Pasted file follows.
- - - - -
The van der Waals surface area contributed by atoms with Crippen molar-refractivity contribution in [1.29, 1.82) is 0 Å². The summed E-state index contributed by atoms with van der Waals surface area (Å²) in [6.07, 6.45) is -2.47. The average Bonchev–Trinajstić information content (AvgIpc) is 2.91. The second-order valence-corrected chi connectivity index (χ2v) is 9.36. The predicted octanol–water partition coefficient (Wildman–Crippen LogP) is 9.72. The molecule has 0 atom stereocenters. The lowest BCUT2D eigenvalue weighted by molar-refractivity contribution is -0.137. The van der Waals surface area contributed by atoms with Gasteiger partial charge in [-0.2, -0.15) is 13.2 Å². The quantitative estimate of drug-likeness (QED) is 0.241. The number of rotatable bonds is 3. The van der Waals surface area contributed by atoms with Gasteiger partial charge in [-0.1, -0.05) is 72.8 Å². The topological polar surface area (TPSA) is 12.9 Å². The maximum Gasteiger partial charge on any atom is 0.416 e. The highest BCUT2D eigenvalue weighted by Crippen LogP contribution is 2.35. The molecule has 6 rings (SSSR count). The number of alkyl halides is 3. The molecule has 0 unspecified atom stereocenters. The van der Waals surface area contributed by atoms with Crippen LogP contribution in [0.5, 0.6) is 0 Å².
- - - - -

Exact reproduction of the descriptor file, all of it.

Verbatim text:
The van der Waals surface area contributed by atoms with Crippen molar-refractivity contribution in [1.29, 1.82) is 0 Å². The summed E-state index contributed by atoms with van der Waals surface area (Å²) in [6.07, 6.45) is -2.47. The average Bonchev–Trinajstić information content (AvgIpc) is 2.91. The second-order valence-corrected chi connectivity index (χ2v) is 9.36. The predicted octanol–water partition coefficient (Wildman–Crippen LogP) is 9.72. The molecule has 0 atom stereocenters. The lowest BCUT2D eigenvalue weighted by molar-refractivity contribution is -0.137. The van der Waals surface area contributed by atoms with Gasteiger partial charge in [-0.2, -0.15) is 13.2 Å². The quantitative estimate of drug-likeness (QED) is 0.241. The number of rotatable bonds is 3. The van der Waals surface area contributed by atoms with Gasteiger partial charge in [-0.1, -0.05) is 72.8 Å². The topological polar surface area (TPSA) is 12.9 Å². The maximum Gasteiger partial charge on any atom is 0.416 e. The highest BCUT2D eigenvalue weighted by Crippen LogP contribution is 2.35. The molecule has 6 rings (SSSR count). The number of alkyl halides is 3. The molecule has 0 unspecified atom stereocenters. The van der Waals surface area contributed by atoms with Crippen LogP contribution in [0.5, 0.6) is 0 Å².